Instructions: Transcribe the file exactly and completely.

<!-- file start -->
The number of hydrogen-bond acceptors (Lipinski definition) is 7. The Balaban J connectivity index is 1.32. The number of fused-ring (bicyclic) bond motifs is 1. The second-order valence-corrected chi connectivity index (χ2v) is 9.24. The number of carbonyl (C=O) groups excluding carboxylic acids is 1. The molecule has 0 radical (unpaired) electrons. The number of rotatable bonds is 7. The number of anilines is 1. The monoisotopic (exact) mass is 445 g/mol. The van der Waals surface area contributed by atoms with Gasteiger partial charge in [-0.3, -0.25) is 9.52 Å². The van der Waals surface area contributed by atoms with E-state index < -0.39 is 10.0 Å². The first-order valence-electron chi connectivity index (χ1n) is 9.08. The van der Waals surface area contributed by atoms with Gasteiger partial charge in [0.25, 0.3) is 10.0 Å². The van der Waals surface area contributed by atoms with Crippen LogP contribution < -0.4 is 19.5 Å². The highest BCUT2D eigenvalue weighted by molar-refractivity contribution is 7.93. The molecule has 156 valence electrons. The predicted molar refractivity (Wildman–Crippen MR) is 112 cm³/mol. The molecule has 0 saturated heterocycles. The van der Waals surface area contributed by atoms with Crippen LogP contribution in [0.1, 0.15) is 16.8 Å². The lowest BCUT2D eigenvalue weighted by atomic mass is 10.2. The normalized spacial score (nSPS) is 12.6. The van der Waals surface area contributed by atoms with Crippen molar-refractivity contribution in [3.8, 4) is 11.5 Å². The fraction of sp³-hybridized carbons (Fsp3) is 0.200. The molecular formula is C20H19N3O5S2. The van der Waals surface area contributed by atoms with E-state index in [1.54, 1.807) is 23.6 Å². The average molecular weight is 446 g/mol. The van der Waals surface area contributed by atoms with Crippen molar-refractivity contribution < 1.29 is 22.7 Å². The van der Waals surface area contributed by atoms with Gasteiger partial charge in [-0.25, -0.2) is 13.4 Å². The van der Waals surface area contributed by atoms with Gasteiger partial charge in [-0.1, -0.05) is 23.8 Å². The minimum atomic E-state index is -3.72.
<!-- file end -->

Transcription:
The number of hydrogen-bond acceptors (Lipinski definition) is 7. The Balaban J connectivity index is 1.32. The number of fused-ring (bicyclic) bond motifs is 1. The second-order valence-corrected chi connectivity index (χ2v) is 9.24. The number of carbonyl (C=O) groups excluding carboxylic acids is 1. The molecule has 0 radical (unpaired) electrons. The number of rotatable bonds is 7. The number of anilines is 1. The monoisotopic (exact) mass is 445 g/mol. The van der Waals surface area contributed by atoms with Gasteiger partial charge in [-0.3, -0.25) is 9.52 Å². The van der Waals surface area contributed by atoms with E-state index < -0.39 is 10.0 Å². The first-order valence-electron chi connectivity index (χ1n) is 9.08. The van der Waals surface area contributed by atoms with Gasteiger partial charge in [0.25, 0.3) is 10.0 Å². The van der Waals surface area contributed by atoms with Crippen LogP contribution < -0.4 is 19.5 Å². The highest BCUT2D eigenvalue weighted by molar-refractivity contribution is 7.93. The molecule has 156 valence electrons. The predicted molar refractivity (Wildman–Crippen MR) is 112 cm³/mol. The molecule has 0 saturated heterocycles. The van der Waals surface area contributed by atoms with Crippen LogP contribution in [0.1, 0.15) is 16.8 Å². The lowest BCUT2D eigenvalue weighted by atomic mass is 10.2. The normalized spacial score (nSPS) is 12.6. The van der Waals surface area contributed by atoms with Crippen molar-refractivity contribution in [3.8, 4) is 11.5 Å². The fraction of sp³-hybridized carbons (Fsp3) is 0.200. The molecular formula is C20H19N3O5S2. The van der Waals surface area contributed by atoms with E-state index in [1.54, 1.807) is 23.6 Å². The average molecular weight is 446 g/mol. The van der Waals surface area contributed by atoms with Crippen molar-refractivity contribution < 1.29 is 22.7 Å². The van der Waals surface area contributed by atoms with Gasteiger partial charge in [-0.25, -0.2) is 13.4 Å². The van der Waals surface area contributed by atoms with Gasteiger partial charge in [-0.1, -0.05) is 23.8 Å². The minimum atomic E-state index is -3.72.